At trial, plaintiff presented testimony of medical experts to the effect that to a reasonable degree of medical certainty, the vision problems and headaches from which he suffers were probably caused by the October 11, 1985, accident at the K mart store. Plaintiff also presented the testimony of his wife, Gwendolyn G. Ward, concerning his medical problems since the accident at the K mart store and the embarrassment caused plaintiff by a scar on his left cheek which is attributable to the laceration which plaintiff sustained in the accident.
Testifying on his own behalf, plaintiff stated that he is 59 years old and is a self-employed parking lot designer and line striper. He had done work on the parking area of the K mart store at which he collided with the post, but had not done any work in the area of the door at which the mishap occurred. The plaintiff testified that on October 11, 1985, he went to a K mart store in Champaign in order to purchase a full-length bathroom mirror. He parked on the rear (east) side of the store and entered through a small pedestrian door located next to a large overhead door similar to a garage door. Plaintiff did not recall using that door on previous occasions, although there was a possibility that he may have done so.
The mirror which plaintiff purchased on that day was 5 feet long and perhaps 1 1/2 feet wide. The mirror was in a cardboard holder, but the face of the mirror was not covered.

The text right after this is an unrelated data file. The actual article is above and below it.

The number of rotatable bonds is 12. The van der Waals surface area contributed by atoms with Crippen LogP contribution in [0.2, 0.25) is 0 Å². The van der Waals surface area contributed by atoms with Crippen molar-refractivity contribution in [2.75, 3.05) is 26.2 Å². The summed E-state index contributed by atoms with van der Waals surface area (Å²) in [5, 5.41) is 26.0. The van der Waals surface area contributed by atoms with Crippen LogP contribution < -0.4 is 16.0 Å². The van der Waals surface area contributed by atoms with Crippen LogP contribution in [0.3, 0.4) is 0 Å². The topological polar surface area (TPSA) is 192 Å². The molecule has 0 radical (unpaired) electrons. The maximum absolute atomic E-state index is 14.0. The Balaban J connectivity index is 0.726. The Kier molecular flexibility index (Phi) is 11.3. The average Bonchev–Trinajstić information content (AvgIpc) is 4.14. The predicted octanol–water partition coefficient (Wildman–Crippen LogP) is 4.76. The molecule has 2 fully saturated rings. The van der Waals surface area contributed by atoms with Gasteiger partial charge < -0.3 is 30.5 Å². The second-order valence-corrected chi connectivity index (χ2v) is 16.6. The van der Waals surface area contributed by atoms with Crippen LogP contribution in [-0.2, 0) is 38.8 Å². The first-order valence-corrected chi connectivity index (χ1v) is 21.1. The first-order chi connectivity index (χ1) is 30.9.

Plaintiff completed his purchase of the mirror about one-half hour after he entered the store. He was not in any particular hurry on that day. After plaintiff paid for the mirror, a store clerk released a security lock, which permitted customers to exit the store through the door by which plaintiff had entered. (The door is apparently designed so that customers may freely enter through it during business hours, but as a shoplifting prevention measure, a security lock must be released in order for customers to exit through the door.) Plaintiff was carrying the mirror with both hands in a vertical position when he left the store, "because I couldn't get through the door with it sideways." According to plaintiff, he put his left shoulder to the door, turned and walked out of the store. After taking a half to a full step outside the door, he "just saw stars and [felt] a -- a bad pain, and then some stars. That was the last that I recall."
Plaintiff testified that the object with which he collided while exiting the store was a large post located close to the doorknob side of the pedestrian door. There is a similar post on the opposite side of the door. Plaintiff was not warned, by means of signs or otherwise, of the existence of the posts before he exited.
The door to the K mart store which plaintiff used on the day he was injured is 36 inches wide, and the posts on the sides of the door are also 36 inches apart. Both posts are located 19 inches from the building. When the door is opened to a position where its edge is nearest the post with which plaintiff collided, the door is four inches from the post. The posts are five feet four inches high. On the date of plaintiff's accident, both posts were painted dark brown. When leaving the store through the door in question, one must step down six inches.
The following exchange occurred concerning plaintiff's perception of the posts when ...